iTunes Scraps Copy Protection, For A Price

Apple Inc. executive Phil Schiller talks about software enhancements during his keynote address at the Macworld Conference and Expo, Tuesday, Jan. 6, 2009, in San Francisco. AP PHOTO

Apple and the three largest music labels didn't take any half steps in walking away from copy-protection software at Macworld 2009 Tuesday.

Apple could have announced, as expected, simply that the iTunes Store would begin offering songs stripped of digital rights management from now on. Instead, the country's largest music retailer secured licenses that will enable users to upgrade their existing DRM-wrapped music and strip it of the controversial software, but it's going to cost you.

An Apple spokesman offered more details: Users of iTunes can now upgrade their music libraries with a click of a button. For and additional 30 cents per song, a user can receive a DRM-free version of their existing tracks at a 256-kbps bitrate.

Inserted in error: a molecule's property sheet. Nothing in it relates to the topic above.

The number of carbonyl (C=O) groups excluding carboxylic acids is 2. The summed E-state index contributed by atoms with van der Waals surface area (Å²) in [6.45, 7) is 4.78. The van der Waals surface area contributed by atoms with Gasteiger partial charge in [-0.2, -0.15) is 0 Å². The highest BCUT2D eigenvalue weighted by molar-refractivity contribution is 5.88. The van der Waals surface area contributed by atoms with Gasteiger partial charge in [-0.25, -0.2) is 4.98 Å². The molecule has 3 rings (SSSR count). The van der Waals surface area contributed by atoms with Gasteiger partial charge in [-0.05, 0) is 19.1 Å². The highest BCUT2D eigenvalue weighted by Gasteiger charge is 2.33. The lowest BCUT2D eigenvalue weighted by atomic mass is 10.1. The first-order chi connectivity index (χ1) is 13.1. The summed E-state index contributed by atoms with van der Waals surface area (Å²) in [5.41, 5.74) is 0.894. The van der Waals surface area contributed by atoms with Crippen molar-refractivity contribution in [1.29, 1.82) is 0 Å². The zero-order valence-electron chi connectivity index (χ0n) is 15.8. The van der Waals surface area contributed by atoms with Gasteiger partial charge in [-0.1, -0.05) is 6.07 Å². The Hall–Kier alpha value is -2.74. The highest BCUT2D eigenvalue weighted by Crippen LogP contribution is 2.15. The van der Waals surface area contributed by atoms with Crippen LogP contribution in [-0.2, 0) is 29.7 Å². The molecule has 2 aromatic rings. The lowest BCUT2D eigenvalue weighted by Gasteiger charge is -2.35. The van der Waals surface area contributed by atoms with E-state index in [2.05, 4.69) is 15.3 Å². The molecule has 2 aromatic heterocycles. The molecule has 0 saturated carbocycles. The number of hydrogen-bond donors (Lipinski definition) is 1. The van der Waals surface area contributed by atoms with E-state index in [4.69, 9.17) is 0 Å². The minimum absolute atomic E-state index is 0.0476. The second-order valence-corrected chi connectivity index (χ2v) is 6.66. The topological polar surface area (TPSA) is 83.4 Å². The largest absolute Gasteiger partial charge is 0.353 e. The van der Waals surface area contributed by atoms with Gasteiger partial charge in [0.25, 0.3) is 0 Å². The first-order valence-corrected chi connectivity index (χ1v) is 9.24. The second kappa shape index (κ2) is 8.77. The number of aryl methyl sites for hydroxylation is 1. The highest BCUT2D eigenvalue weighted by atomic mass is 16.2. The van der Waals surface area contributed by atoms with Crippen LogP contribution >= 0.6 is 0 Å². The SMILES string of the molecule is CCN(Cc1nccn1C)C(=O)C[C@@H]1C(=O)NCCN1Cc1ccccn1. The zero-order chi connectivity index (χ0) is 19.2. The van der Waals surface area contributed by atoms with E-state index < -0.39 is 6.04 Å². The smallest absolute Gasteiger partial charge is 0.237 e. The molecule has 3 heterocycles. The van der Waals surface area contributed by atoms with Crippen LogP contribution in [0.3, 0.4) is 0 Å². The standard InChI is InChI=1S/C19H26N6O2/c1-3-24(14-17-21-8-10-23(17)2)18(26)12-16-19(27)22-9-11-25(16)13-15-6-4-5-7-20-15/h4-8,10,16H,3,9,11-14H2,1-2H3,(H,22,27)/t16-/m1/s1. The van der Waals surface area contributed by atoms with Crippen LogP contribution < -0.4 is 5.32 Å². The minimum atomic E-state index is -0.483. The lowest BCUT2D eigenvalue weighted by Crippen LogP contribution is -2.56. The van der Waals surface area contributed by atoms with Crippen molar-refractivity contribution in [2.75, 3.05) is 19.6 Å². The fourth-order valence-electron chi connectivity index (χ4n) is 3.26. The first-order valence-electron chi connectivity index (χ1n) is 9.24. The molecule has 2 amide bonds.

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Starting Tuesday, Apple will offer 8 million DRM-free songs and another 2 million by April. The hold-up for the remaining songs is due to licensing issues, according to my sources.

I'm not going to gripe about that. Those kind of details work themselves out and it's impressive that Apple and the major labels -- Universal, Sony BMG, and Warner -- worked out a deal for the 8 million.

With the move, Apple's iTunes is also making its strongest foray into interoperability. From now on, iTunes' music should play on any digital player and this means iTunes users don't have to worry about their music libraries being locked out of some future digital music player.

Apple had already offered DRM-free music from EMI, the fourth-largest music label, at a higher bit rate for a premium price.
By Greg Sandoval
  • CBSNews

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